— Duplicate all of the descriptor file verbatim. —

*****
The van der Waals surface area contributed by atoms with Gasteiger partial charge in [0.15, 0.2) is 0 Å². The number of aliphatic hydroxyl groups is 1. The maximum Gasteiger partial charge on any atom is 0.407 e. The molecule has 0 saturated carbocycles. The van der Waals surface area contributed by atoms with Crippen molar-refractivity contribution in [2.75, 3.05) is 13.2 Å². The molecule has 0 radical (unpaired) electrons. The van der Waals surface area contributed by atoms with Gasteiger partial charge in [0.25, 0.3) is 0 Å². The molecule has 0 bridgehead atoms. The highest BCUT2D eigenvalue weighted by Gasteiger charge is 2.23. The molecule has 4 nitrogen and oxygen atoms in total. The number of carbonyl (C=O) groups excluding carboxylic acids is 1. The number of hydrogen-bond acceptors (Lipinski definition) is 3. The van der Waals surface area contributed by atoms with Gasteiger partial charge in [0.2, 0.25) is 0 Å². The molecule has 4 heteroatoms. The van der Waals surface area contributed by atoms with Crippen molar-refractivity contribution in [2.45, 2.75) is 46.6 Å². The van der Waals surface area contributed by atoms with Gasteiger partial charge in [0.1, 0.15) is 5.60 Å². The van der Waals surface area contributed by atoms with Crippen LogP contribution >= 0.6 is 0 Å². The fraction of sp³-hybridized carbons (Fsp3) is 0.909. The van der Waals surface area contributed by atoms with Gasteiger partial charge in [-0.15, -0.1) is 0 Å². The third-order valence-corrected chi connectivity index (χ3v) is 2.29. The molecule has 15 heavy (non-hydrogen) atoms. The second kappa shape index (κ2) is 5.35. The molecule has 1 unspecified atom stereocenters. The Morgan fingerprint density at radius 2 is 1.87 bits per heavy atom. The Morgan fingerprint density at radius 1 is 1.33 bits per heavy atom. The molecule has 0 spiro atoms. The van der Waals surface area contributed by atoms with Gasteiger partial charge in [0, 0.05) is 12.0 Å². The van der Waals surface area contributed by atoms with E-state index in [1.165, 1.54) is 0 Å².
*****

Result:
The van der Waals surface area contributed by atoms with Gasteiger partial charge in [0.15, 0.2) is 0 Å². The number of aliphatic hydroxyl groups is 1. The maximum Gasteiger partial charge on any atom is 0.407 e. The molecule has 0 saturated carbocycles. The van der Waals surface area contributed by atoms with Crippen molar-refractivity contribution in [2.75, 3.05) is 13.2 Å². The molecule has 0 radical (unpaired) electrons. The van der Waals surface area contributed by atoms with Gasteiger partial charge in [0.25, 0.3) is 0 Å². The molecule has 0 bridgehead atoms. The highest BCUT2D eigenvalue weighted by Gasteiger charge is 2.23. The molecule has 4 nitrogen and oxygen atoms in total. The number of carbonyl (C=O) groups excluding carboxylic acids is 1. The number of hydrogen-bond acceptors (Lipinski definition) is 3. The van der Waals surface area contributed by atoms with Gasteiger partial charge in [0.2, 0.25) is 0 Å². The molecule has 4 heteroatoms. The van der Waals surface area contributed by atoms with Crippen molar-refractivity contribution in [2.45, 2.75) is 46.6 Å². The van der Waals surface area contributed by atoms with Gasteiger partial charge in [0.1, 0.15) is 5.60 Å². The van der Waals surface area contributed by atoms with Crippen LogP contribution >= 0.6 is 0 Å². The fraction of sp³-hybridized carbons (Fsp3) is 0.909. The van der Waals surface area contributed by atoms with Gasteiger partial charge in [-0.15, -0.1) is 0 Å². The third-order valence-corrected chi connectivity index (χ3v) is 2.29. The molecule has 15 heavy (non-hydrogen) atoms. The second kappa shape index (κ2) is 5.35. The molecule has 1 unspecified atom stereocenters. The Morgan fingerprint density at radius 2 is 1.87 bits per heavy atom. The Morgan fingerprint density at radius 1 is 1.33 bits per heavy atom. The molecule has 0 spiro atoms. The van der Waals surface area contributed by atoms with Gasteiger partial charge in [0, 0.05) is 12.0 Å². The van der Waals surface area contributed by atoms with E-state index in [1.165, 1.54) is 0 Å².